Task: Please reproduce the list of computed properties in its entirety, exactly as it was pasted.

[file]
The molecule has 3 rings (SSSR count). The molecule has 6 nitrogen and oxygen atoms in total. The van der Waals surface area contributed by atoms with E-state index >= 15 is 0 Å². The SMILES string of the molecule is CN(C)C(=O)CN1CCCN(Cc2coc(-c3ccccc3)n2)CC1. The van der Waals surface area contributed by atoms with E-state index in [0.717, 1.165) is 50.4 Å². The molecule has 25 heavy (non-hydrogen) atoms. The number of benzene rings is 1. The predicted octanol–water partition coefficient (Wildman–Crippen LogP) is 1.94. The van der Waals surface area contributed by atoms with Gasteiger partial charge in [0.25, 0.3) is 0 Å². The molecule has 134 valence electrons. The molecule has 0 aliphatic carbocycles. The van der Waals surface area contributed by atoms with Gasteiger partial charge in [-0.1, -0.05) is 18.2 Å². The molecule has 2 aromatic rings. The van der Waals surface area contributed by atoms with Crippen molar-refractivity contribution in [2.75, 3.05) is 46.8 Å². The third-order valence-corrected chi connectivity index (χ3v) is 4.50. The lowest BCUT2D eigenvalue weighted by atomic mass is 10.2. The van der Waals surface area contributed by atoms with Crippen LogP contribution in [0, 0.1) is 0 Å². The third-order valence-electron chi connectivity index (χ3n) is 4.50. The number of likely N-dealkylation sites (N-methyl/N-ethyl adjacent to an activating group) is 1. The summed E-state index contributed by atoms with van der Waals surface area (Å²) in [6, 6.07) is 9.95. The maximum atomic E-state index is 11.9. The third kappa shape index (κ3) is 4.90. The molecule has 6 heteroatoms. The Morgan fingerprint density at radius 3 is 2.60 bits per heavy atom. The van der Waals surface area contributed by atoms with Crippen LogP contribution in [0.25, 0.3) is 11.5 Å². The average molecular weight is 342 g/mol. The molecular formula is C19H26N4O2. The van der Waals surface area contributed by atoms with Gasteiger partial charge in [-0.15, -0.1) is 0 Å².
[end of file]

The molecule has 3 rings (SSSR count). The molecule has 6 nitrogen and oxygen atoms in total. The van der Waals surface area contributed by atoms with E-state index >= 15 is 0 Å². The SMILES string of the molecule is CN(C)C(=O)CN1CCCN(Cc2coc(-c3ccccc3)n2)CC1. The van der Waals surface area contributed by atoms with E-state index in [0.717, 1.165) is 50.4 Å². The molecule has 25 heavy (non-hydrogen) atoms. The number of benzene rings is 1. The predicted octanol–water partition coefficient (Wildman–Crippen LogP) is 1.94. The van der Waals surface area contributed by atoms with Gasteiger partial charge in [0.25, 0.3) is 0 Å². The molecule has 134 valence electrons. The molecule has 0 aliphatic carbocycles. The van der Waals surface area contributed by atoms with Gasteiger partial charge in [-0.1, -0.05) is 18.2 Å². The molecule has 2 aromatic rings. The van der Waals surface area contributed by atoms with Crippen molar-refractivity contribution in [2.75, 3.05) is 46.8 Å². The third-order valence-corrected chi connectivity index (χ3v) is 4.50. The lowest BCUT2D eigenvalue weighted by atomic mass is 10.2. The van der Waals surface area contributed by atoms with Crippen LogP contribution in [0, 0.1) is 0 Å². The third-order valence-electron chi connectivity index (χ3n) is 4.50. The number of likely N-dealkylation sites (N-methyl/N-ethyl adjacent to an activating group) is 1. The summed E-state index contributed by atoms with van der Waals surface area (Å²) in [6, 6.07) is 9.95. The maximum atomic E-state index is 11.9. The third kappa shape index (κ3) is 4.90. The molecule has 6 heteroatoms. The Morgan fingerprint density at radius 3 is 2.60 bits per heavy atom. The van der Waals surface area contributed by atoms with Crippen LogP contribution in [0.25, 0.3) is 11.5 Å². The average molecular weight is 342 g/mol. The molecular formula is C19H26N4O2. The van der Waals surface area contributed by atoms with Gasteiger partial charge in [-0.15, -0.1) is 0 Å².